Outsports Doxxes Hundreds Of Females Who Signed Letter Urging NCAA Not To Boycott Idaho Over Transgender Athlete Ban

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Shelby Talcott Senior White House Correspondent
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Outsports, an LGBT sports blog, doxxed hundreds of female athletes who signed a letter to the NCAA urging the organization not to boycott Idaho over a law preventing transgender athletes from competing in female sports.

Idaho became the first state to pass the “Fairness in Women’s Sports Act,” which prevents female sports teams from allowing transgenders who identify as females to compete. Signed by Republican Gov. Brad Little in March, the American Civil Liberties Union and Legal Voice (ACLU) filed a lawsuit in April aimed at preventing the bill from becoming law.

Activist groups have since called for the NCAA to boycott Idaho over the law. In return, over 300 current and former female athletes – including former professional tennis player Martina Navratilova – signed a letter urging the organization not to boycott the state.

While a few of the 309 names were made public, the rest remained private because some were “afraid of the backlash that they might get on social media, of being labeled a transphobe or a hater,” according to Alliance Defending Freedom (ADF) lawyer Christina Holcomb. ADF is representing two female athletes who wish to be part of the suit to back Idaho’s new law.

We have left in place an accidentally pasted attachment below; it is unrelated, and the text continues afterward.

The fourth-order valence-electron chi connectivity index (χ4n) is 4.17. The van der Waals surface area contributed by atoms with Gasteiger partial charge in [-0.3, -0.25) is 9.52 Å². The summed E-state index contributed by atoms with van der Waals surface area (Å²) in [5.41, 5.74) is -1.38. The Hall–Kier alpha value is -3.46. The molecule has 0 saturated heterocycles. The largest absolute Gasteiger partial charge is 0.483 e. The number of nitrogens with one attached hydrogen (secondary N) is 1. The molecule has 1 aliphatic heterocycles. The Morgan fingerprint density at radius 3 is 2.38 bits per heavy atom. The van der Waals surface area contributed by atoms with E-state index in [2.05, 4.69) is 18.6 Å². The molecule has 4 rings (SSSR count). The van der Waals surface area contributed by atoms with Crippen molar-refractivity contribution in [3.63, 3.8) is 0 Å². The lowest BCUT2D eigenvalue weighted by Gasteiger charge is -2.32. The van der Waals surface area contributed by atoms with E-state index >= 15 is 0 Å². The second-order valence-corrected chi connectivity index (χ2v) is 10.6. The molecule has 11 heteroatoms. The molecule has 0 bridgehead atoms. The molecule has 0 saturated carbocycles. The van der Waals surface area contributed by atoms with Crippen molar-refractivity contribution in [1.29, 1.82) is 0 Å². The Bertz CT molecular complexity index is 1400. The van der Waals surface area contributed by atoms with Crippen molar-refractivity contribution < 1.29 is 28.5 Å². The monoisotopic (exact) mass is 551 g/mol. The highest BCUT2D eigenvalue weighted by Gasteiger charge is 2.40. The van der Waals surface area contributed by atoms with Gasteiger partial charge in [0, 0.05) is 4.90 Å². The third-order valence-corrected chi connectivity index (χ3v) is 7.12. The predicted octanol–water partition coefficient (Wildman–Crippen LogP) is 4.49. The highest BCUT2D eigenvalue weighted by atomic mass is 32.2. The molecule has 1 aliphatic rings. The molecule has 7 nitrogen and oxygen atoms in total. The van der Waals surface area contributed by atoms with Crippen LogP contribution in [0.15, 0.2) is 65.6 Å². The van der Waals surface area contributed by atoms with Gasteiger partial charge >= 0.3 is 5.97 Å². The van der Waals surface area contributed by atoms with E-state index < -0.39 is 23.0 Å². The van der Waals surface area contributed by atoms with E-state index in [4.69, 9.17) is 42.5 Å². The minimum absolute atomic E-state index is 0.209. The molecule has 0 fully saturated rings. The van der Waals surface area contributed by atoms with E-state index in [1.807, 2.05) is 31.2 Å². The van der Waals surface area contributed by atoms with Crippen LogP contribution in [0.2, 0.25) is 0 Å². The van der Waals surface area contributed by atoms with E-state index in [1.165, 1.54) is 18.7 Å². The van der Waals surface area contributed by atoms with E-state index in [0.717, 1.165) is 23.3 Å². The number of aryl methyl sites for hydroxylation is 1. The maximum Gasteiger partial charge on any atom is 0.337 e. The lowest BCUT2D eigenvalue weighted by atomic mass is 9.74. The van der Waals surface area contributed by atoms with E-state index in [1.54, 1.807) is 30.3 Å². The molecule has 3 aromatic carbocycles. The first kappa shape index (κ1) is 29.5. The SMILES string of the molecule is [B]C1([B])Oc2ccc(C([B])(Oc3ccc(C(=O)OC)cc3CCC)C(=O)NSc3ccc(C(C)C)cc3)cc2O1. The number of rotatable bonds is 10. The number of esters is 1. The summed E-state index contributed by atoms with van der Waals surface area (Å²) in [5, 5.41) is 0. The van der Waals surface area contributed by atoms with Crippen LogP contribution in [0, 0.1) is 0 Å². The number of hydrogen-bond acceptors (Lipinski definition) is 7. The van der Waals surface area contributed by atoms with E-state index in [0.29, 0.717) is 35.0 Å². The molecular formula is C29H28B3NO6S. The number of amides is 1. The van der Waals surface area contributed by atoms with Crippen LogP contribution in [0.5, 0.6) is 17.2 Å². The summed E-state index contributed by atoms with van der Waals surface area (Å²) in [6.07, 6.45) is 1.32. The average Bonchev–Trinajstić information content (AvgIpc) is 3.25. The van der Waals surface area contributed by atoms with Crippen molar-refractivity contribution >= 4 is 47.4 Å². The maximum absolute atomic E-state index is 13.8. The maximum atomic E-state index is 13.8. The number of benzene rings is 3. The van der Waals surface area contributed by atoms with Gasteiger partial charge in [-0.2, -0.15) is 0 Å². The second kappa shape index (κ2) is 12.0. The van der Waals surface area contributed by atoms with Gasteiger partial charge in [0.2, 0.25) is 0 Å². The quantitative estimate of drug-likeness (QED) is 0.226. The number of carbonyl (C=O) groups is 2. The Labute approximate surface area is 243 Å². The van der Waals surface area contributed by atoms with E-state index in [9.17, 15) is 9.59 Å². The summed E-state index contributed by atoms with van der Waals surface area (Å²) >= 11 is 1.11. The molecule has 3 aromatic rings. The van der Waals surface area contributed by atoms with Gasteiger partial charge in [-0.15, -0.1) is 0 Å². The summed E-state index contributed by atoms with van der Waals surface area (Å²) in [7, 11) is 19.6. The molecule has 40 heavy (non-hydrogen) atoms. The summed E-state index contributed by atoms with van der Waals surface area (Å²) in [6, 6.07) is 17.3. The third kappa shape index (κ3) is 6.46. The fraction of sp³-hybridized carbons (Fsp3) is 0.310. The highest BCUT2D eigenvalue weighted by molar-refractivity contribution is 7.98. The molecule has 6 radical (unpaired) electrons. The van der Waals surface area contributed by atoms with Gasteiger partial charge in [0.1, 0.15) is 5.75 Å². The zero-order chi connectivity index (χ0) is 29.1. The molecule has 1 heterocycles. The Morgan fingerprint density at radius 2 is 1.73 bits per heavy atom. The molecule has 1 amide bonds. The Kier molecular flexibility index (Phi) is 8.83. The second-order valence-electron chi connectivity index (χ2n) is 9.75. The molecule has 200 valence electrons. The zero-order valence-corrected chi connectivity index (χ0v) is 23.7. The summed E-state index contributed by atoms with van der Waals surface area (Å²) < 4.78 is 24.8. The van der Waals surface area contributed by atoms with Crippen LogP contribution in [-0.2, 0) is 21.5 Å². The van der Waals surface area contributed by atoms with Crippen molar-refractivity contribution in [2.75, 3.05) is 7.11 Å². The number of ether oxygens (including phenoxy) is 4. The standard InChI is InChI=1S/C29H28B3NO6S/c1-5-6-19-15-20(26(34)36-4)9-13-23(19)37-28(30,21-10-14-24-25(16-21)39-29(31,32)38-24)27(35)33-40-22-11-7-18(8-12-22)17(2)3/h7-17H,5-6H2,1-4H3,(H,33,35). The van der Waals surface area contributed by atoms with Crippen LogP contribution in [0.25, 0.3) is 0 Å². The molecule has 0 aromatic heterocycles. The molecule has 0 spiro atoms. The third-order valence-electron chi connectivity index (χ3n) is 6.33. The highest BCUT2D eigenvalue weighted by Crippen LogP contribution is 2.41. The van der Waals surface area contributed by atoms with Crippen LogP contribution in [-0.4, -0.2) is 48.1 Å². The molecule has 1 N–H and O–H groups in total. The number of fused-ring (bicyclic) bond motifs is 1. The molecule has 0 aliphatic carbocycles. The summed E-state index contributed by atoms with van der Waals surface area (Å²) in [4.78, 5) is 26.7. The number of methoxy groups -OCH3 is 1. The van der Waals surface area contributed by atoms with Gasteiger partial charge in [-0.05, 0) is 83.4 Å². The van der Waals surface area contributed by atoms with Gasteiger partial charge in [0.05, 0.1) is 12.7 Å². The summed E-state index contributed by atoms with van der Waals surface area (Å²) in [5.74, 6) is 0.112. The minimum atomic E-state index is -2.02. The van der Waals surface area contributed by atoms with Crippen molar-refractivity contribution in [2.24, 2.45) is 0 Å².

“They’re 309 women who oppose transgender inclusion in sports, and wanted to do so in secret,” Outsports wrote Sunday evening in an article doxxing all of the females who signed the letter. “But Martina Navratilova and her cosigners could not hide from us.”

The blog continued on to say that doxxing the females was “not a witch-hunt” and that the private names of the individuals are “in the public interest.” The website continued on to write that signing the letter meant each individual was standing “in favor of discrimination,” and that the people “ought to be held accountable.”

The letter sent to the NCAA called for a “fair and level playing field” for female athletes. Outsports wrote that this was “coded language which means the group opposes trans women being allowed to compete with women who are cisgender.” (RELATED: Female College Track Stars Step Up To Help Idaho Fight Off Lawsuit Over Banning Transgender Athletes)

“Publishing the name/location of women who wrote to the #NCAA seeking fair competition isn’t journalism—it’s a witch-hunt,” Holcomb tweeted after the names were revealed.

The NCAA previously said it opposed Idaho’s law, later announcing in June that it will discuss the law’s implications during an August board of governors meeting.